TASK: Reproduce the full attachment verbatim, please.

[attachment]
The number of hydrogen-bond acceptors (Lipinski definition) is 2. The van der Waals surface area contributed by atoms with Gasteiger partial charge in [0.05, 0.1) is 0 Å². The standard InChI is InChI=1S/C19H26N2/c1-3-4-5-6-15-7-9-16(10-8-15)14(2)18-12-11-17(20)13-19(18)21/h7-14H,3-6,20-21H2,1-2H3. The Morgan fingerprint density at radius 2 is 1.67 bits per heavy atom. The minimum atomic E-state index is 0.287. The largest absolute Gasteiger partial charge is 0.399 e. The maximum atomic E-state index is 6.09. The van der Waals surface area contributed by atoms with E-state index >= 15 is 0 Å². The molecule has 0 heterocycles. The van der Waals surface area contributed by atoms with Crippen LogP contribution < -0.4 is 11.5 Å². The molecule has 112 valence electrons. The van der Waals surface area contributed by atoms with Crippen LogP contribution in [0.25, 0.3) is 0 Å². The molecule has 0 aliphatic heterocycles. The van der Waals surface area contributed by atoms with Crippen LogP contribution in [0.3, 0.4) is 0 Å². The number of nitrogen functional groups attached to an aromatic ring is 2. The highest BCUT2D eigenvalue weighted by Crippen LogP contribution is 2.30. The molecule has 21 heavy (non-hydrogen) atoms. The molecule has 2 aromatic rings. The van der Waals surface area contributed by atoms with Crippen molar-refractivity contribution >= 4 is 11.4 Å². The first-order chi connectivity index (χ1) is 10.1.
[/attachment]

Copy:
The number of hydrogen-bond acceptors (Lipinski definition) is 2. The van der Waals surface area contributed by atoms with Gasteiger partial charge in [0.05, 0.1) is 0 Å². The standard InChI is InChI=1S/C19H26N2/c1-3-4-5-6-15-7-9-16(10-8-15)14(2)18-12-11-17(20)13-19(18)21/h7-14H,3-6,20-21H2,1-2H3. The Morgan fingerprint density at radius 2 is 1.67 bits per heavy atom. The minimum atomic E-state index is 0.287. The largest absolute Gasteiger partial charge is 0.399 e. The maximum atomic E-state index is 6.09. The van der Waals surface area contributed by atoms with E-state index >= 15 is 0 Å². The molecule has 0 heterocycles. The van der Waals surface area contributed by atoms with Crippen LogP contribution < -0.4 is 11.5 Å². The molecule has 112 valence electrons. The van der Waals surface area contributed by atoms with Crippen LogP contribution in [0.25, 0.3) is 0 Å². The molecule has 0 aliphatic heterocycles. The van der Waals surface area contributed by atoms with Crippen LogP contribution in [0.3, 0.4) is 0 Å². The number of nitrogen functional groups attached to an aromatic ring is 2. The highest BCUT2D eigenvalue weighted by Crippen LogP contribution is 2.30. The molecule has 21 heavy (non-hydrogen) atoms. The molecule has 2 aromatic rings. The van der Waals surface area contributed by atoms with Crippen molar-refractivity contribution >= 4 is 11.4 Å². The first-order chi connectivity index (χ1) is 10.1.